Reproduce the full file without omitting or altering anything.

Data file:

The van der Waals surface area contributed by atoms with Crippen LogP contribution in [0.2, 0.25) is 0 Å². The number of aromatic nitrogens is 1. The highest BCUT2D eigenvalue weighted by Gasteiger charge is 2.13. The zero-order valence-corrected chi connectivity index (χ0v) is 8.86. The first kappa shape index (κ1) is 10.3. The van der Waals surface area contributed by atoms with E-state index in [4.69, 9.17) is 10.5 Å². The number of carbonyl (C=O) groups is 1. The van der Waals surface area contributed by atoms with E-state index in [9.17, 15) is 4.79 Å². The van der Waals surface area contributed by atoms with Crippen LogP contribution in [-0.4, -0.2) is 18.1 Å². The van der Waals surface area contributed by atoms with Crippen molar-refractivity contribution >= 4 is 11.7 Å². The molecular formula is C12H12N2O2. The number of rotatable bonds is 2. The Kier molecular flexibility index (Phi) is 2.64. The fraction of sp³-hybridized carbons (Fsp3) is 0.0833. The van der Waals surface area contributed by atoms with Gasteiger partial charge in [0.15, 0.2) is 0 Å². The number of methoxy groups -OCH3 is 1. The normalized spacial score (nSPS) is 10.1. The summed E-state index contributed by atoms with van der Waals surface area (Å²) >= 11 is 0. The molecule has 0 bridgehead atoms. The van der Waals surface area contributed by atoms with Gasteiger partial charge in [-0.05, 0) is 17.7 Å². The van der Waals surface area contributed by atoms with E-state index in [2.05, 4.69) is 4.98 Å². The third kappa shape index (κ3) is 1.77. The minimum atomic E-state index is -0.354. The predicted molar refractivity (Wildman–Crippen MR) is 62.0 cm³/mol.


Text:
The van der Waals surface area contributed by atoms with Crippen LogP contribution in [0.2, 0.25) is 0 Å². The number of aromatic nitrogens is 1. The highest BCUT2D eigenvalue weighted by Gasteiger charge is 2.13. The zero-order valence-corrected chi connectivity index (χ0v) is 8.86. The first kappa shape index (κ1) is 10.3. The van der Waals surface area contributed by atoms with E-state index in [4.69, 9.17) is 10.5 Å². The number of carbonyl (C=O) groups is 1. The van der Waals surface area contributed by atoms with E-state index in [9.17, 15) is 4.79 Å². The van der Waals surface area contributed by atoms with Crippen LogP contribution in [-0.4, -0.2) is 18.1 Å². The van der Waals surface area contributed by atoms with Crippen molar-refractivity contribution >= 4 is 11.7 Å². The molecular formula is C12H12N2O2. The number of rotatable bonds is 2. The Kier molecular flexibility index (Phi) is 2.64. The fraction of sp³-hybridized carbons (Fsp3) is 0.0833. The van der Waals surface area contributed by atoms with Gasteiger partial charge in [0.15, 0.2) is 0 Å². The number of methoxy groups -OCH3 is 1. The normalized spacial score (nSPS) is 10.1. The summed E-state index contributed by atoms with van der Waals surface area (Å²) >= 11 is 0. The molecule has 0 bridgehead atoms. The van der Waals surface area contributed by atoms with Gasteiger partial charge in [-0.05, 0) is 17.7 Å². The van der Waals surface area contributed by atoms with E-state index in [2.05, 4.69) is 4.98 Å². The third kappa shape index (κ3) is 1.77. The minimum atomic E-state index is -0.354. The predicted molar refractivity (Wildman–Crippen MR) is 62.0 cm³/mol.